We are justified, put right with God, by the “faithfulness of Christ.” The underlying Greek words are pisteos Christou. Grammatically, it is a genitive construction, and taken as a subjective genitive, indicates possession; in this case, the faith/faithfulness of Christ. However, it is also grammatically possible to take it as an objective genitive, which would indicate faith/faithfulness in or to Christ. There is ongoing discussion in scholarly circles concerning which is the most appropriate way to understand pisteos Christou as it is used several times in the New Testament.

My own view is that it should be understood as referring to the faithfulness of Christ. I have several reasons for this, but if I may digress for a moment, one I would like to mention briefly is what Paul says in Romans 5:18 in regard to Christ and our justification: “Consequently, just as one trespass [Adam’s] resulted in condemnation for all people, so also one righteous act [Christ’s] resulted in justification and life for all people.” Adam’s act of disobedience resulted in condemnation for all; Christ’s act of obedience — we may say “faithfulness” — resulted in justification for all. It is not our faith but Christ’s faithfulness that has done this.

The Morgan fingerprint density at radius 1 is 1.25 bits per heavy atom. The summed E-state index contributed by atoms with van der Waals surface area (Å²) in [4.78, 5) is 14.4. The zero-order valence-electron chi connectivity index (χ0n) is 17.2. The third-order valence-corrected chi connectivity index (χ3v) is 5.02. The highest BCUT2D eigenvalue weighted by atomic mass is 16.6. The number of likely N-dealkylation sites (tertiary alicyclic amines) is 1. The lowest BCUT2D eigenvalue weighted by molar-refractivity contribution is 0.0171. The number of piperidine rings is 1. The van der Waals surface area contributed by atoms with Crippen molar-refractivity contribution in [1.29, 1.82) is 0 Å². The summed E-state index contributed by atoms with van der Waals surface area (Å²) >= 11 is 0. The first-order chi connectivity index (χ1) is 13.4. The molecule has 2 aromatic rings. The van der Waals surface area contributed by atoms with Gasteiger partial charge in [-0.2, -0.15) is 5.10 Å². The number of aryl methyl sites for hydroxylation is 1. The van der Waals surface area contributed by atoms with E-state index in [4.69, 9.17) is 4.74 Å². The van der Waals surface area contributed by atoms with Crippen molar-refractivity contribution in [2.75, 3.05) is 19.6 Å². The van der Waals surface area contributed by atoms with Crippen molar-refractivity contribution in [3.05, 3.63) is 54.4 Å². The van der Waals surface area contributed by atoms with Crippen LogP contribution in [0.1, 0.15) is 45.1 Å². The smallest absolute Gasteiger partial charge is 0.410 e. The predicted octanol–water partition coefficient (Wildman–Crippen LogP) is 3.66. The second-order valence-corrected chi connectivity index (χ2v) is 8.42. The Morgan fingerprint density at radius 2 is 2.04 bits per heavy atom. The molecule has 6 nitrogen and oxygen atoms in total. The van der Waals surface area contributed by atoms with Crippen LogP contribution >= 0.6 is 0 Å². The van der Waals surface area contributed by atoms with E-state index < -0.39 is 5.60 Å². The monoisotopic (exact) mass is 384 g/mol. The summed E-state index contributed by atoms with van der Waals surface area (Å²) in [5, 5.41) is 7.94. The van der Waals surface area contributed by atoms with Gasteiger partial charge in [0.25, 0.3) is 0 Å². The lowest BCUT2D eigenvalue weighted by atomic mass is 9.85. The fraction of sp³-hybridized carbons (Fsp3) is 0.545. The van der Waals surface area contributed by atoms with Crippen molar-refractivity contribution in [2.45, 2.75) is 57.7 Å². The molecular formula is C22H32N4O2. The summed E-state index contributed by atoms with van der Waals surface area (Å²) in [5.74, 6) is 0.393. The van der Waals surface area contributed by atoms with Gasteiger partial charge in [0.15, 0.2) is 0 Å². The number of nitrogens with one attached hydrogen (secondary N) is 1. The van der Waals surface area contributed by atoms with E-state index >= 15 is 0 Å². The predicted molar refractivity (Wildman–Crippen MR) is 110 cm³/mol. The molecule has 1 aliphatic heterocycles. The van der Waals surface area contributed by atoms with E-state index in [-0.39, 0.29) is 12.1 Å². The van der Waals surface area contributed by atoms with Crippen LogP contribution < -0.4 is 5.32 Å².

Returning to Galatians 2:16, notice that Paul contrasts the “faithfulness of Christ” with the “works of the law.” Paul is adamant that we are reconciled to God by the former, not by the latter, and that justification by the faithfulness of Christ is the reason for having faith in Christ.

In Ephesians 2, there is a similar contrast between faithfulness and the works of the law. We are saved, Paul tells us, through God’s gift of faith/faithfulness, “not by works, so that no one can boast” (v. 9). The works in view here are the works of the Mosaic law. Paul goes on to show that the division between Jews and Gentiles, which was a division demarcated by the law, has been broken down by Christ, “by setting aside in his flesh the law with its commands and regulations. His purpose was to create in himself one new humanity out of the two, thus making peace, and in one body to reconcile both of them to God through the cross, by which he put to death their hostility” (vv. 14-16). One of the issues was circumcision (v. 11), a work of the law that, for the Jews, marked out who belonged to the people of God.

In Ephesians 2:8-9, then, as in Galatians 2:16, faith/faithfulness is contrasted with the works of the law. We are put right with God through the former, and clearly not through the latter. And it is through Christ’s faithfulness, not our own, that we are saved.

In the next post, we will see how the faithfulness of Christ continues in Ephesians 2:10, and that our salvation, from beginning to end, is the work of God in Christ.